Toward Self-Tuning Storage Systems

April 5, 2004
3:00pm - 4:00pm
Halligan 111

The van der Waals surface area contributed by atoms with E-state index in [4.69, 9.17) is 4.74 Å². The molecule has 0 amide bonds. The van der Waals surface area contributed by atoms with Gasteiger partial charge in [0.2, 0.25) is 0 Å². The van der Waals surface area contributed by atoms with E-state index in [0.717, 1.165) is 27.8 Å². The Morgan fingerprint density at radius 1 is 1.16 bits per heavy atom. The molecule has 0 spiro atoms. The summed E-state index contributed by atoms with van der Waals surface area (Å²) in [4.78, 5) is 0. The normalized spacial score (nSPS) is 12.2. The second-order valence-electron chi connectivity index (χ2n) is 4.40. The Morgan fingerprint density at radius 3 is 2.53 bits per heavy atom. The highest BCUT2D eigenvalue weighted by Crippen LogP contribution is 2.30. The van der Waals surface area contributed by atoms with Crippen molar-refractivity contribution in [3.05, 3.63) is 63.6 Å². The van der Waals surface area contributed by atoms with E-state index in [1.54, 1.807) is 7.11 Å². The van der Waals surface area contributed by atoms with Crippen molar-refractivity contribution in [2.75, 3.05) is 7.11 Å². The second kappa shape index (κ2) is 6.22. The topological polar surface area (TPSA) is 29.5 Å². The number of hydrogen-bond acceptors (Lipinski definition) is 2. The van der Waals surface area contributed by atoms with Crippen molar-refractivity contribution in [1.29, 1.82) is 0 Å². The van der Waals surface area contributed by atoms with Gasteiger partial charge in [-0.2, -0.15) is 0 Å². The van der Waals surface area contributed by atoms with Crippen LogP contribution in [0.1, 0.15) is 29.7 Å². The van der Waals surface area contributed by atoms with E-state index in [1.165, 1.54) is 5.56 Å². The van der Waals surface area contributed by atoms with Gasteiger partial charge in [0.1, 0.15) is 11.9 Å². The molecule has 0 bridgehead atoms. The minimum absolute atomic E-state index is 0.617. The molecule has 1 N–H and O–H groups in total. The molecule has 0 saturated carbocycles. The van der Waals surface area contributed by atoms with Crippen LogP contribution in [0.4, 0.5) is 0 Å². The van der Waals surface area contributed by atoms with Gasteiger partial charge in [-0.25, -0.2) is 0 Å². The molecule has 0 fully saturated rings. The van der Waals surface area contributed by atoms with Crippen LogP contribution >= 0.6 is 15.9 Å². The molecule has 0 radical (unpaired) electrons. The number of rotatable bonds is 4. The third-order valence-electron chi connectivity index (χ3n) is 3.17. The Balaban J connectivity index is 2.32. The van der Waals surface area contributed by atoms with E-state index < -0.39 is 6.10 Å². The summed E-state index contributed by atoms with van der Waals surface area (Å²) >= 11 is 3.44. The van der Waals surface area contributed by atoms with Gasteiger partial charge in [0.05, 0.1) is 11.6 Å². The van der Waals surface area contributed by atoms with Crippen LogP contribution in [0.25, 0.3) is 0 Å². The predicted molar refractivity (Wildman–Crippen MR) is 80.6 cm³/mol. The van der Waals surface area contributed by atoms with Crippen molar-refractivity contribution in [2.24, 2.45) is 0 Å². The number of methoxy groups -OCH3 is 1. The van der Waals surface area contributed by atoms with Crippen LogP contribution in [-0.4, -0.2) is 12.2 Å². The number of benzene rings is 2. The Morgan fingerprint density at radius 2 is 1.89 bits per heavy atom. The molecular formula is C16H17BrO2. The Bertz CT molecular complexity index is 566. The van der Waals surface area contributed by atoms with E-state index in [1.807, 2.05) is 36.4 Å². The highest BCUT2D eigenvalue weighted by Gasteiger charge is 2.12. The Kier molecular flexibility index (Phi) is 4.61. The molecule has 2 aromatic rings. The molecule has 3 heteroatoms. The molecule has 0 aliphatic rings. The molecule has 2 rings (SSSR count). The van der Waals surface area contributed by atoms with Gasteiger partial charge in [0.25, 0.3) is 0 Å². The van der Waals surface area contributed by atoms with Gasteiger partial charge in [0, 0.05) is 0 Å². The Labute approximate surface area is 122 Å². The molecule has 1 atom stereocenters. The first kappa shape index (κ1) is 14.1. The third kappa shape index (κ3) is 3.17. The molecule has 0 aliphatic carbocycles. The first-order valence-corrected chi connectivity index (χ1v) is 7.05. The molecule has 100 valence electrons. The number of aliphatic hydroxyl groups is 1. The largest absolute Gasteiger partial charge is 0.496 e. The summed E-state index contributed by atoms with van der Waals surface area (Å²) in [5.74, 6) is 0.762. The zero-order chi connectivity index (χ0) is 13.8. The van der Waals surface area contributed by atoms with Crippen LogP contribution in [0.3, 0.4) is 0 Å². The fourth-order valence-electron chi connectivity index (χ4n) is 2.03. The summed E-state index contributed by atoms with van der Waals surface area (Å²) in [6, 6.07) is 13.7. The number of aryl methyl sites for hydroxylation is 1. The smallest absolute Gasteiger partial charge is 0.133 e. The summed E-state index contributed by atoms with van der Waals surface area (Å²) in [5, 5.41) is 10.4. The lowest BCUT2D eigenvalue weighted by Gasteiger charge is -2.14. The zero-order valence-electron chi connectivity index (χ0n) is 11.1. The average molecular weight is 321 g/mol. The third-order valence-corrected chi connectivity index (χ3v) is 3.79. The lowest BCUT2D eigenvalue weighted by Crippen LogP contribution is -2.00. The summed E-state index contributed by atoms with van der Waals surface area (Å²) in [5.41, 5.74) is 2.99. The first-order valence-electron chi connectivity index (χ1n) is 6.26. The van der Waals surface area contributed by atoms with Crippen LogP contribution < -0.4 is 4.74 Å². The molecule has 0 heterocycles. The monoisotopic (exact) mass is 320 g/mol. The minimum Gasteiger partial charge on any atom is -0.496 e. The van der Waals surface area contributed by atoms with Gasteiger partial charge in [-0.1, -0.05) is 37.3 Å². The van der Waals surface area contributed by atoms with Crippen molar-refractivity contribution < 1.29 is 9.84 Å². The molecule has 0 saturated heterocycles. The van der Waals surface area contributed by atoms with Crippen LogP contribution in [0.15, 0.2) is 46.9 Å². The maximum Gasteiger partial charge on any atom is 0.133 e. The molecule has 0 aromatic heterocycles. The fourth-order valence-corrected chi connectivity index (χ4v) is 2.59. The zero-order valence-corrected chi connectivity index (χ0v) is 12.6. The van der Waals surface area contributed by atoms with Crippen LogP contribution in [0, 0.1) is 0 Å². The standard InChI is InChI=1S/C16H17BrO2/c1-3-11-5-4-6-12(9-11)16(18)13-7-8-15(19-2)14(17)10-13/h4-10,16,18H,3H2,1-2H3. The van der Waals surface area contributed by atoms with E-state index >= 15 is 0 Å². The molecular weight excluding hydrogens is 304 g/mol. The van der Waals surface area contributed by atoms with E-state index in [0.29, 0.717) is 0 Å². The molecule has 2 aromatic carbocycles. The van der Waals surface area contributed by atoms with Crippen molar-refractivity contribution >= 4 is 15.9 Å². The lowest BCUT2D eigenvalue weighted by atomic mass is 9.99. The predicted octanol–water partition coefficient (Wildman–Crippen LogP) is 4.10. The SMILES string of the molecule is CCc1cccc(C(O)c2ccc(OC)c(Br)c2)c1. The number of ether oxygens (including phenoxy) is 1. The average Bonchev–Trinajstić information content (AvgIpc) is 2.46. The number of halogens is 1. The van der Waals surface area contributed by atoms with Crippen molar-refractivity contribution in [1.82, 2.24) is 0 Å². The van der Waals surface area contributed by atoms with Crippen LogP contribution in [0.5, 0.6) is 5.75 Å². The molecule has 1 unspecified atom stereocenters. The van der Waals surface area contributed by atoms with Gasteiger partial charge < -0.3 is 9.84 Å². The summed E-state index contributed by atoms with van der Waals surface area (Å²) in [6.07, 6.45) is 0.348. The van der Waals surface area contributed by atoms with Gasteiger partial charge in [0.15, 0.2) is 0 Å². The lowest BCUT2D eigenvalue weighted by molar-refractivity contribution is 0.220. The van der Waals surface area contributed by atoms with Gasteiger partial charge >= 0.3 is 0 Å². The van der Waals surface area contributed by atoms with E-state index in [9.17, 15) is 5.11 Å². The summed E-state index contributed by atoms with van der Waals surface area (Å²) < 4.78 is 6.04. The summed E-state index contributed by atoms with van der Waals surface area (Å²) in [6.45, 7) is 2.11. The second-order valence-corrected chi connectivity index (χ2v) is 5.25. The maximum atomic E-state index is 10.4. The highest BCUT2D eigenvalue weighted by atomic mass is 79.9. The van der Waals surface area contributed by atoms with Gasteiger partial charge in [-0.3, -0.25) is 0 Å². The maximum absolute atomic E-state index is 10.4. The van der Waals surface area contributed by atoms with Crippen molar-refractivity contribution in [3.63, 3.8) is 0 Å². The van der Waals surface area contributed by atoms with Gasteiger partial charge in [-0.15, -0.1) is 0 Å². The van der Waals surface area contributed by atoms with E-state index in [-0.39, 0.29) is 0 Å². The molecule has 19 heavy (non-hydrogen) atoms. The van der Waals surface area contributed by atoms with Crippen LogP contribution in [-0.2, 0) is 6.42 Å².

As data storage systems become larger, more complex, and support increasingly diverse workloads, tuning and optimizing their performance has become a daunting task. One proposed solution is to create intelligent, self-tuning storage systems that are capable of monitoring, and analyzing and adapting to their workloads. In this talk, I will discuss some of the reasons why building high-performance storage systems is difficult, and then describe a new method by which storage systems can learn to make accurate predictions about several key properties of future files (including access patterns, lifespan, and size) by exploiting the strong and workload-specific associations between a file's properties and the name and attributes assigned to it when it is created. I will illustrate this method with examples and results from several contemporary NFS (Network File System) workloads. I will also discuss how these predictions might be used as part of the design of new file storage systems.